This is for and about home cooks - the women all over the the world (and through the centuries) who put dinner on the table every night. They know how to cook quickly, easily, economically, healthily and satisfyingly whether for one or a dozen.

Part memoir, part diary of shopping, cooking, reading and thinking about putting supper on the table, by a former fashion/design writer/consultant whose secret love has always been food.  

 

Simple Supper: Chicken a la King

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Hot, open faced sandwiches of leftovers in gravy were standard economy suppers when I was growing up in suburban New York.

Thin slices of beef, pork or ham from Sunday lunch or, my favourite, the remains of the roast chicken in a sauce enriched with mushrooms and red peppers, delicious made well (as my mother always did), called “Chicken a la King.”

"Chicken a la King" is just one

of many creamed chicken recipes that began to appear on restaurant menus in England and America in the late 1800’s.  There are many tales about its origins:  (1) It was invented by the chef at Claridges Hotel in London in 1881 and named for a James R. Keene;  (2) It originated at New York’s famed Delmonico’s in the 1880’s and named for Keene’s son, Foxhall Parker Keene;  (3) At about the same time it was created by chef George Greenwald of the Brighton Beach Hotel in Brighton Beach, New York, and named after patron E Clarke King II and his wife;  (4) William King of the Bellevue Hotel in Philadelphia first put it on his menu in the 1890’s.

Certainly the recipe was mentioned in the New York Times in 1893 and according to the New York Public Library Menu Archives, it appeared on more than 300 restaurant menus between the 1910’s and 1960’s.  There was a time, in the 1950’s, when the whole country seemed to be eating “Chicken a la King” – it was served in diners, grand restaurants, country clubs, cafeterias, weddings and school proms as well as at family tables, sometimes made well, all too often terribly - but by the 1980’s that time had gone.

Perhaps the ultimate recipe for this dish – “Creamed Chicken a la King” - appears in James Beard’s “American Cookery” published in 1972. Rich with cream and sherry, it is typical of the luxe French food served in New York at the end of the 19th century and, cooked perfectly, undoubtedly delicious. A great treat.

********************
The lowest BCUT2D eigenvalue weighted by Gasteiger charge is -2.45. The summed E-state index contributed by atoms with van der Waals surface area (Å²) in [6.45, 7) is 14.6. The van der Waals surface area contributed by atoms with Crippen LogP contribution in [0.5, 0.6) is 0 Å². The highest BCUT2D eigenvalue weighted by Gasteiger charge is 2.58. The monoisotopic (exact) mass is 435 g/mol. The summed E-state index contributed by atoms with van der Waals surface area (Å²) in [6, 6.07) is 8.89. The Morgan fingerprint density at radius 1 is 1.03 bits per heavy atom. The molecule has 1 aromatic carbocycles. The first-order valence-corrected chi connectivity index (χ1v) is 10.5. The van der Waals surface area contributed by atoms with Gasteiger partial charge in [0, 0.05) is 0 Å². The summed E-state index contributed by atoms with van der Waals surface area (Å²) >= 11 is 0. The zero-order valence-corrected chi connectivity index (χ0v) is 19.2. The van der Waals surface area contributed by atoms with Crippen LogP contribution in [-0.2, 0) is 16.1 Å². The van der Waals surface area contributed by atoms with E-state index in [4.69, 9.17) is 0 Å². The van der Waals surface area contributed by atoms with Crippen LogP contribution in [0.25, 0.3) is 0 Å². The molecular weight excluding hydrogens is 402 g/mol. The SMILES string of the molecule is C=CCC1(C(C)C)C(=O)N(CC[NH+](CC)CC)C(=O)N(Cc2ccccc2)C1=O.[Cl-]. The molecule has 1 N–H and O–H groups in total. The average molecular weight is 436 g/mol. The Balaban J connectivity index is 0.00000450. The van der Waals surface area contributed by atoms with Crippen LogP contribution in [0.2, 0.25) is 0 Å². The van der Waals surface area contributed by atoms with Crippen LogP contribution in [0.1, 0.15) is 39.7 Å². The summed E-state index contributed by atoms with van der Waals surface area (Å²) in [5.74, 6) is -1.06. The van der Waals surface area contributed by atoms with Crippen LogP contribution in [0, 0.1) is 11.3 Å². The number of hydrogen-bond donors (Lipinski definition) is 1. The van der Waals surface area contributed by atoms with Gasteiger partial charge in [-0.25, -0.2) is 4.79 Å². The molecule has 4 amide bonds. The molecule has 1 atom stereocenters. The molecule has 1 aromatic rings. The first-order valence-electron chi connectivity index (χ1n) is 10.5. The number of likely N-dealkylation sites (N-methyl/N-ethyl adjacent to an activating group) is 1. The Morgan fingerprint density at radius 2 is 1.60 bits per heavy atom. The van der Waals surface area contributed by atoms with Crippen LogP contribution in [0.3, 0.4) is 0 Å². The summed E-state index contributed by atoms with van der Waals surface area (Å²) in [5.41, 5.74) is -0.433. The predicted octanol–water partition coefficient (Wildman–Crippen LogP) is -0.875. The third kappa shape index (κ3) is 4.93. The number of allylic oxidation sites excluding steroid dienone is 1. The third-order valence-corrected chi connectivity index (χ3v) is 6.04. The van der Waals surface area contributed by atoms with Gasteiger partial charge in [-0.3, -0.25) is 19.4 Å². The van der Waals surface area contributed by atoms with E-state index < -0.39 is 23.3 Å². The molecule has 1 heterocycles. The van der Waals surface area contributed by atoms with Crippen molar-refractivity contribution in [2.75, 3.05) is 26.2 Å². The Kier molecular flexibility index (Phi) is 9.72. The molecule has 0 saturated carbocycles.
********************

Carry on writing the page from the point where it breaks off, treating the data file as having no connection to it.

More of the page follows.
My mother’s version is much simpler:

ALL YOU NEED IS:  Serves 4 (or 2 for 2 nights - reheats well)

Ingredients for the sauce (veloute):

4 tablespoons butter

6 tablespoons plain flour

3 cups chicken stock (preferably home made)

A dusting of nutmeg

Salt and freshly ground pepper to taste

PLUS:

2 tablespoons butter

1/4lb/110gr small mushrooms, thinly sliced

5 tablespoons finely chopped fresh red pepper (about half a large pepper)

2 tablespoons dry sherry  (or more, if you like – optional but undoubtedly enhancing)

3-4 cups cooked chicken cut into small, bite sized pieces (use all white meat if you prefer)

TO MAKE THE SAUCE:

 In a 1 1/2 to 2 1/2-quart saucepan, melt the butter over medium heat. With a wooden spoon, stir in the flour and cook, bubbling vigorously, for 2 minutes, stirring frequently. Remove the pan from the heat.

Add all the chicken broth and stir well until the flour-butter mixture is fully dissolved. Place the pot back on medium heat and cook, stirring constantly, until the mixture simmers and thickens. Season with salt, freshly ground pepper, and nutmeg. Set aside.

PUTTING THE DISH TOGETHER:

 In a straight-sided, 10-inch pan, melt the butter over medium heat. Add the mushrooms and red pepper and cook for about 3 minutes, or until the vegetables are soft.

 Pour the sauce into the pan with the mushrooms. Stir in sherry (if using) and bring to a simmer.

 Taste and correct seasoning, if needed.

 Stir in the cut up chicken and heat through in the sauce.

 Serve hot on slices of bread or toast – or rice, if you prefer. 

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